Retention mechanisms involved in Supercritical Fluid Chromatography (SFC) are influenced by interdependent parameters (temperature, pressure, Chemistry of the mobile phase, and nature of the stationary phase), a complexity which makes the selection of a proper stationary phase for a given separation a challenging step. For the first time in SFC studies, Parallel Factor Analysis (PARAFAC) was employed to evaluate the chromatographic behavior of eight different stationary phases in a wide range of chromatographic conditions (temperature, pressure, and gradient elution composition). Design of Experiment was used to optimize experiments involving 14 pharmaceutical compounds present in biological and/or environmental samples and with dissimilar physicochemical properties. The results showed the superiority of PARAFAC for the analysis of the three-way (column × drug × condition) data array over unfolding the multiway array to matrices and performing several classical principal component analyses [2].

Fourier Transform Infrared Spectroscopy (FTIR)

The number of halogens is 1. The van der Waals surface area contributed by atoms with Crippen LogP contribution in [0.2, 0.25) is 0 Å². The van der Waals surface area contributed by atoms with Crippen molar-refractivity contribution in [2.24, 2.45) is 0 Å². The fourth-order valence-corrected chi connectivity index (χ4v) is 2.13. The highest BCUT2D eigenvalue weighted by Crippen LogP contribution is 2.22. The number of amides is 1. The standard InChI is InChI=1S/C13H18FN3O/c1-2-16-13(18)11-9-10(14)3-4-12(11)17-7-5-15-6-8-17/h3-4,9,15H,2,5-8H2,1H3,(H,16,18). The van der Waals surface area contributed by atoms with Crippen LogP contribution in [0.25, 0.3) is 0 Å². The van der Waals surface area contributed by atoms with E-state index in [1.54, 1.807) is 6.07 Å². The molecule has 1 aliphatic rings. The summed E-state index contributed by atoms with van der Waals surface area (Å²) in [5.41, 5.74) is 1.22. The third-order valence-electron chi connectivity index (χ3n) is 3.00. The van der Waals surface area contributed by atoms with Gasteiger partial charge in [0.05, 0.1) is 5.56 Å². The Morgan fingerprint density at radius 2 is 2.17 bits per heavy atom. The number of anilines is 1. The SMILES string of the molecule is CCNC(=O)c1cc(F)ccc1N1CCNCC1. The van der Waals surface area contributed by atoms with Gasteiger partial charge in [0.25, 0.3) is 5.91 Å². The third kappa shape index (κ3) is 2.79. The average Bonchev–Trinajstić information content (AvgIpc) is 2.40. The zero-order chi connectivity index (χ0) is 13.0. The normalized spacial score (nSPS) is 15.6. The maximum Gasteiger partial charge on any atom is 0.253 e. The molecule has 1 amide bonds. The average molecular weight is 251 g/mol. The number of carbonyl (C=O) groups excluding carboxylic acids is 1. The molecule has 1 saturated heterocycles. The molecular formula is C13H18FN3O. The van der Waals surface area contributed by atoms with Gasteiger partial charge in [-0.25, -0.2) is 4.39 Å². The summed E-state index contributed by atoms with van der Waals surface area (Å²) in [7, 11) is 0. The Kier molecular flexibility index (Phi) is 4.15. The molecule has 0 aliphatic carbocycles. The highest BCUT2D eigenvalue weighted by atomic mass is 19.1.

Antiparasitics: This study shows that Fourier Transform Infrared (FTIR) spectroscopy, Thermogravimetric Analysis (TGA), and Scanning Electron Microscopy (SEM) can be used as supporting tools for the evaluation of the quality of antiparasitic. In addition, an analytical methodology was developed and validated to quantify simultaneously Thiabendazole (TB), Febantel (FB), Toltrazuril (TZ), and Fluazuron (FZ) in bulk and in their veterinary pharmaceutical formulations using Reverse Phase High Performance Liquid Chromatography (RP-HPLC). In order to investigate stability, pharmaceuticals were submitted to degradation processes under different conditions, such as recommended by the International Conference on Harmonization. The chromatographic conditions were optimized and the validation parameters, such as selectivity, linearity, detection limit, quantification limit, precision, accuracy, and robustness showed results within acceptable standards. All analytes were stable in the stability assays in acid and basic media and thermal conditions, except in the oxidation process, which presented two degradation peaks. Physociochemical characterization by TGA, FTIR, and SEM of raw materials of TB, FB, TZ, and FZ provided information about the authenticity of the analytes, proving the wide applicability of the instrumental techniques. The RP-HPLC proposed method was found to be accurate, precise, and reproducible and can in addition be used for routine quality control analysis [3].